Search Images Maps Play YouTube News Gmail Drive More »
Sign in
Screen reader users: click this link for accessible mode. Accessible mode has the same essential features but works better with your reader.

Patents

  1. Advanced Patent Search
Publication numberUS2398002 A
Publication typeGrant
Publication dateApr 9, 1946
Filing dateMar 16, 1944
Priority dateMar 16, 1944
Publication numberUS 2398002 A, US 2398002A, US-A-2398002, US2398002 A, US2398002A
InventorsHeyman Horace W
Original AssigneeHeyman Horace W
Export CitationBiBTeX, EndNote, RefMan
External Links: USPTO, USPTO Assignment, Espacenet
Strain-relief means for electrical cords
US 2398002 A
Images(1)
Previous page
Next page
Description  (OCR text may contain errors)

April 1946. H. W. HEYMAN 2,398,002

STRAIN RELIEF MEANS FOR ELECTRICAL CORDS Filed March 16, 1944 INVEN TOR.

HORACE W- HEYMAN Patented Apr. 9, 1946 UNITED STATE s PATENT FFICE STRAIN-RELIEF IMEANS FOR ELECTRICAL CORDS This invention relates to a strain-relief means for electrical cords or cables that are used for making connections to different pieces of electrical apparatus such as, for example, radio sets, but not limited thereto. I A V In certain types of structures, the support plate through which the cord or cable passes is relatively thin and the ordinary soft rubber bushing or grommet can get no hold on the support andconsequently there is no way of taking up the torque strains or even the push-and-pull strains.

It is therefore the principal object of my invention to provide a strain-relief means which can be used with cords that pass through support plates of varying thicknesses, and to take up all push-pull and torque strains.

In the attached drawing, the different views show devices, which I have made.

Figure 1 shows one form of device wherein the structure is adapted to be rolled over the conductor, or it may be preformed up to a certain point and then finally pressed into shape over the conductor.

Figure 2 shows a section of a mounting plate for receiving the device of Figure 1.

Figure 3 is a spacing collar used in the orifice of Figure 2.

Figure 4 is a rear view of the structure of F18- ure 1 applied to a cable and mounted in the plate of Figure 2.

Figure 5 is a side view of the structure of Figure 4.

Fi ure 6 is a view of a modified form of retaining device that may be used in place of the retaining device shown in Figures 4 and 5.

Figure 7 is a view of Figure 5 looking from right to left.

Figure 8 is a view of a section of a mountin plate having an orifice therein to receive a rectangular structure such as shown in Figure 9.

Figure 9 shows a modified form of device applied to a cable and adapted to fit into the plate of Figure 8.

Fi re 10 is a view corresponding to Figure 4, but with the structure of Figure 9 applied to the Plate.

Figure 11 is a slightly modified form of structure from that shown in Figure 9.

Figure 12 shows a form similar to Figure 9,

- but a diiferent method of holding the device to the support plate. I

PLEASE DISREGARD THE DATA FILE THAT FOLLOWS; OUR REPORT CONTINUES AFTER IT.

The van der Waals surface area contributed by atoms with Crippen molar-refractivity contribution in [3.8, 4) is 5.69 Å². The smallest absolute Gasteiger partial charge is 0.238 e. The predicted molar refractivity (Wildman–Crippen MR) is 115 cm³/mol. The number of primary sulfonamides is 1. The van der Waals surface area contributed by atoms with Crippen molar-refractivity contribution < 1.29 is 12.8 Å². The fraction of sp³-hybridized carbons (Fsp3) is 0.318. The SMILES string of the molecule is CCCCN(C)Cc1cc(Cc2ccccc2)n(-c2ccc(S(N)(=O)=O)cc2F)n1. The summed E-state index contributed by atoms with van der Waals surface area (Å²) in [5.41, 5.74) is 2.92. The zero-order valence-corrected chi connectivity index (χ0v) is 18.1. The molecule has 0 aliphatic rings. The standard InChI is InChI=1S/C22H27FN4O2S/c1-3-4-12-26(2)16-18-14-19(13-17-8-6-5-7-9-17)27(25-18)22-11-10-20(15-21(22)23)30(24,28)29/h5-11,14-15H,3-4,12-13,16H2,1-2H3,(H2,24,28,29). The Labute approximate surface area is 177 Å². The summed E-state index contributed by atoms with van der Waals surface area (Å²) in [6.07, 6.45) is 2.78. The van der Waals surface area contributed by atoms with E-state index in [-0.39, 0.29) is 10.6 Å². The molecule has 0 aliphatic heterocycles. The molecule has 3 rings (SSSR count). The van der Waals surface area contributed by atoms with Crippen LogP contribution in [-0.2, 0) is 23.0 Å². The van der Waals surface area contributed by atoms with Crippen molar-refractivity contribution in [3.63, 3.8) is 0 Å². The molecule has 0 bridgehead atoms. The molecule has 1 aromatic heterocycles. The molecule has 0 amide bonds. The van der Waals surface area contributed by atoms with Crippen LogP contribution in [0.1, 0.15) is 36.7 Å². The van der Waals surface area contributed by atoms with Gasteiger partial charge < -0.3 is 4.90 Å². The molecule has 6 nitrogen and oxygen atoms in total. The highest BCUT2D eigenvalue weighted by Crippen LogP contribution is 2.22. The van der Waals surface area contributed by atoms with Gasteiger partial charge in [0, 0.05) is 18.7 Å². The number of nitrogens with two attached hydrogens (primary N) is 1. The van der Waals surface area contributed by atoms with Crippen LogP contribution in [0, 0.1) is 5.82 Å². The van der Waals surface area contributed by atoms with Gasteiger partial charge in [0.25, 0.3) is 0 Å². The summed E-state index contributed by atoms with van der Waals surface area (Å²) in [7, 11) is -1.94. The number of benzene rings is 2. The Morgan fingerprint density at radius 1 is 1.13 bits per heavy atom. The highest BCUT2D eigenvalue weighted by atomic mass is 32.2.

Figure 13 is a rear view of the structure shown in Figure 12.

Figure 14 is what might be termed a front view of the same 'deviceshown in Figure 12, but with Figure 16 is a rear view of the plate of Figure 15 with a modified form of strain relief device attached to the cable and applied to the plate.

Figure 17 is a front view of Figure 16. Referring now to the details wherein like numbers refer to corresponding parts in the various views, I is a support or mounting plate having an orifice or opening 2 therein. The wall of the opening 2 has a recess 3 to receive a lug 4 formed on the device 5 that is adapted to fit the orifice. In Figure 1 the device 5 is made up of one piece of suitable metal (as are all the other strain devices) formed with flanges 5 and l at the ends thereof, and when the piece is rolled up as shown in Figure l, the meeting edges! are at a substantial angle with the plane of the end flanges 6 and 'l. As this type of structure is squeezed into engagement with the insulation of the cord or cable, the rolling action prevents or reduces to a minimum any cutting effect which the device may have on the insulation of the conductor. It

will be noted from Figure 1 that the flange 6 islarger in diameter than the flange 1. This is so that the flange i will overlap the orifice 2 in the mounting plate I. A lug 4 formed in the flange 6 is adapted to enter the recess 3 as heretofore referred to, as indicated in Figure 5, to take care of the torque strains on the device. A collar 9 is used with the device of Figure l and has a thickness sufficient to take up the space between the body of the device and the peripheral wall of the orifice 2, and a widththe same as the thickness of the plate I.

After the cable with the device of Figure 1 attached thereto is inserted through the support plate i, a forked clip III of resilient material is slipped over the body of the strain device between the rear flange I and the support plate I as illustrated in Figure 5. 'I'hislocks the strain device and cable Ii in position to take care of any pull strain to the right, looking at Figure 5; while the flange s, which is larger in diameter than the orifice 2, prevents a push-strain in the opposite direction. In place of the snap-on device ill, a locking device ll, such as shown in Figure 6, preferably madeof fibre, may be used. In this case, the opening I! has a width such that when it is pushed over the' body of the strain device, it acts to further compress the same onto the u cable and thereby locks itself intopositi'on. It

will be noted that the flange 6 is split at H and the rear flange 1 is split at l5, thereby allowing the device to be rolled up as heretofore explained.